Many space professionals are looking forward to further space exploration using electric thrusters (ET). Unlike ordinary chemical propulsion systems, ET demonstrate much more higher exhaust velocity, since the propellant is accelerated for propulsion by electric power being supplied from an onboard source. The thrust produced by ET is very small - not more then a few grams so that ET cannot burst a rocket from the Earth surface. ET can tick only on board any orbiting satellite or spaceship.
The high exhaust velocity distinguished by ET offers noticeable propellant saving for given maneuver in space as compared to chemical propulsion so that mass reduction of a communication satellite for instance may be up to a few hundreds kilos. As a result this more lightweight satellite could be lifted in orbit by less heavy launch vehicle saving millions of dollars.
However money saving is not the only profit. A less heavy rocket is less hazardous for environment. ET themselves are ecologically pure using as non-detrimental propellants as noble gases, hydrogen, ammonia.
The benefit of electric propulsion will be more fully realized when significant cargo traffic arises in space providing deployment of large space structures, colonization of the Moon and planet exploration. That is why ET are included in such ambitious projects currently under development as Electric Orbit Transfer Vehicle, Lunar Ferry and some unmanned mission to planet. Over these projects the flight use of ET would save hundreds millions of dollars with better ecology.
Currently we are present at the beginning of the "gold century" of electric propulsion. To make it reality the electric propulsion community in many countries is going on with research and development of ET of different types either for secondary on-orbit application or for primary propulsion of multikilowatt level.
However what is a place of radio amateurs in the matter - an impatient reader could ask. Do not be in a hurry, dear reader, do not put reading this article off and you in a few minutes realize that the VHF-community could play its role in ET implementation if wants.
Integration of ET with onboard equipment poses a certain set of problems to be solved such as electromagnetic compatibility of ET. Particularly the matter is that highly ionized exhaust plumes of ET may scatter RF-signals producing large "dead" zone for communications.
This plasma screening effect should be thoroughly studied before electric thrusters become standard onboard equipment. The investigation will help designers of future electrically propelled spacecrafts to minimize the hazard of communication disruption by ET plasma plumes.
In 1987 specialists of Central Research Institute of Machine Building (TSNIIMASH) conducted a series of space plasma experiments in order to evaluate the shape of mentioned above "dead" zone using KOSMOS satellites with onboard arcjet plasma source.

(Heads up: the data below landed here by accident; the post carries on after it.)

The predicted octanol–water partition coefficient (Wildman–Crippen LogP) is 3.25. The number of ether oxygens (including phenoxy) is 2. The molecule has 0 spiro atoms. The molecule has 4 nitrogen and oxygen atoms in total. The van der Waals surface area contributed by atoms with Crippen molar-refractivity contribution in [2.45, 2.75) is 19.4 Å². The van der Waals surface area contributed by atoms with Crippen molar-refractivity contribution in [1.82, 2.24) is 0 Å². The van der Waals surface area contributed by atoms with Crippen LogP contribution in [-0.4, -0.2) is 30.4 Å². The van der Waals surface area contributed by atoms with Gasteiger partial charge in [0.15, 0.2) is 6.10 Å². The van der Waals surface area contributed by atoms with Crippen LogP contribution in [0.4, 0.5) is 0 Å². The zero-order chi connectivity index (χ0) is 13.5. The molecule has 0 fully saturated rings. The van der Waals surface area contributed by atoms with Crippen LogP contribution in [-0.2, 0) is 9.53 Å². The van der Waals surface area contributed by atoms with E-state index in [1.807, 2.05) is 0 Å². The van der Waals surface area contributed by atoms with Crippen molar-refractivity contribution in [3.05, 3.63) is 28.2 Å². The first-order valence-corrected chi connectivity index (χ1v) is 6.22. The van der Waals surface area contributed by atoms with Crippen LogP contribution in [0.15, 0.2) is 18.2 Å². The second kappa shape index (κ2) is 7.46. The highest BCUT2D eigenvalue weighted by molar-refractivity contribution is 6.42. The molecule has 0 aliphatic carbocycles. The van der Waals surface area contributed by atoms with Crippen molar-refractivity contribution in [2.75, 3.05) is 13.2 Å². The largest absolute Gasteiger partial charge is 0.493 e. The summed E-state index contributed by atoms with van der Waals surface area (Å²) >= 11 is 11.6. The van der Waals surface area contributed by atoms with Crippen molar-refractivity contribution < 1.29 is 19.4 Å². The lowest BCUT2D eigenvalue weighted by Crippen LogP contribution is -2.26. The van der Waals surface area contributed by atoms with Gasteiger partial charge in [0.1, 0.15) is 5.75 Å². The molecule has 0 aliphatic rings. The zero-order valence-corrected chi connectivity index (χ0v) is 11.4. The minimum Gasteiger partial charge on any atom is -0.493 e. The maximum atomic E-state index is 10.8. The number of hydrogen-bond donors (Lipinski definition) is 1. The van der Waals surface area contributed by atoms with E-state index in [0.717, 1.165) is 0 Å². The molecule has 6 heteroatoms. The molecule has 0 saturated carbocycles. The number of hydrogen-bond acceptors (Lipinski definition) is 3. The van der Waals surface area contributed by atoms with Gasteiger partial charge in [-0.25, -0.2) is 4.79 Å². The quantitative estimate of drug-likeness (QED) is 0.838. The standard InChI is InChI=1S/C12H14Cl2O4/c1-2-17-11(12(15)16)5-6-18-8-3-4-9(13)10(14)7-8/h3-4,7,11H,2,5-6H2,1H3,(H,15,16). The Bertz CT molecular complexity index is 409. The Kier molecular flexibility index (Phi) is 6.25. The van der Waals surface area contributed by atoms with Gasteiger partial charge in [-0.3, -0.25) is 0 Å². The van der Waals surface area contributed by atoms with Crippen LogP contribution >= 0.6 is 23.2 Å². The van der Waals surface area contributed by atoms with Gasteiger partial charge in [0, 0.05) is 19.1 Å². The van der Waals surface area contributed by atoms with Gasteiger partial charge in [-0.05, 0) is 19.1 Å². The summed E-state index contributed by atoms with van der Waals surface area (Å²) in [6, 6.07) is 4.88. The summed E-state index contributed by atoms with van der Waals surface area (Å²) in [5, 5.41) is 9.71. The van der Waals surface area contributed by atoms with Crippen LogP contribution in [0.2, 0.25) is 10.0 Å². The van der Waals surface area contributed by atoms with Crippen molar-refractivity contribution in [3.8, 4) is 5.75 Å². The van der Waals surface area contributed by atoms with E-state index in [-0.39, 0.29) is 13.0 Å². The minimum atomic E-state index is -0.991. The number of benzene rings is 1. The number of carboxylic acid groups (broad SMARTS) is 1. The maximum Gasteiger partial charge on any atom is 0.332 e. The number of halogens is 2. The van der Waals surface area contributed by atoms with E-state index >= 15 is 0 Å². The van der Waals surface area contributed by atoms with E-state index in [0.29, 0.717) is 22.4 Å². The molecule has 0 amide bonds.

The well known method of radio sounding was used for plasma monitoring. The telemetric and command signals emitted by onboard antennas played a role of sounding signals. Passed through plasma these signals were simultaneously received by a number of on-ground measuring sites. The shadow effect was clearly observed however the precise data on the shadow boundary shape and its dynamics could not be obtained in the experiments of 1987 since the receiving network was too rarefied. Deployment of properly dense special receiving network is extremely expensive and consequently unrealistic.
Possible solution is to use available worldwide spread network of amateur VHF receivers. This idea was put in the base of an proposal to perform a new plasma space experiment on the International Space Station (ISS) almost in the same layout as in 1987.
Methodologically SpEx "Shadow" is oriented to using of amateur packet radio and Internet technology and resources.
The objectives of the work is observation and evaluation of refraction/scattering effects in artificial plasmas using method of RF sounding in space experiments under different geophysical conditions.
Fig.1. SpEx "Shadow" lay out
SpEx "Shadow" lay out is shown in Fig.1. In the chosen region the onboard arcjet source injects a plasma plume in space and the onboard radio beacon transmits VHF sounding signals in the form of the Universal Time marks. Passed through the plasma these signals are being instantly received by an on-ground measuring VHF network. Due to refraction/scattering of the sounding signals in the exhaust plume, the shadow region would arise adjacent to the satellite. When the shadow boundary running after the satellite along the Earth surface reaches any on-ground receiving site the signal cut-off is to be registered. The task of every individual participant is to register moments of signal cut-off and following signal restore using the Universal Time marks and to address this information along with data on its geographical position to the Information Storing Center. Every operation sequence would take 6-8 min. while the satellite is passing between two opposite points of the local radio horizon. It is interesting to perform the experiment in different geophysical conditions.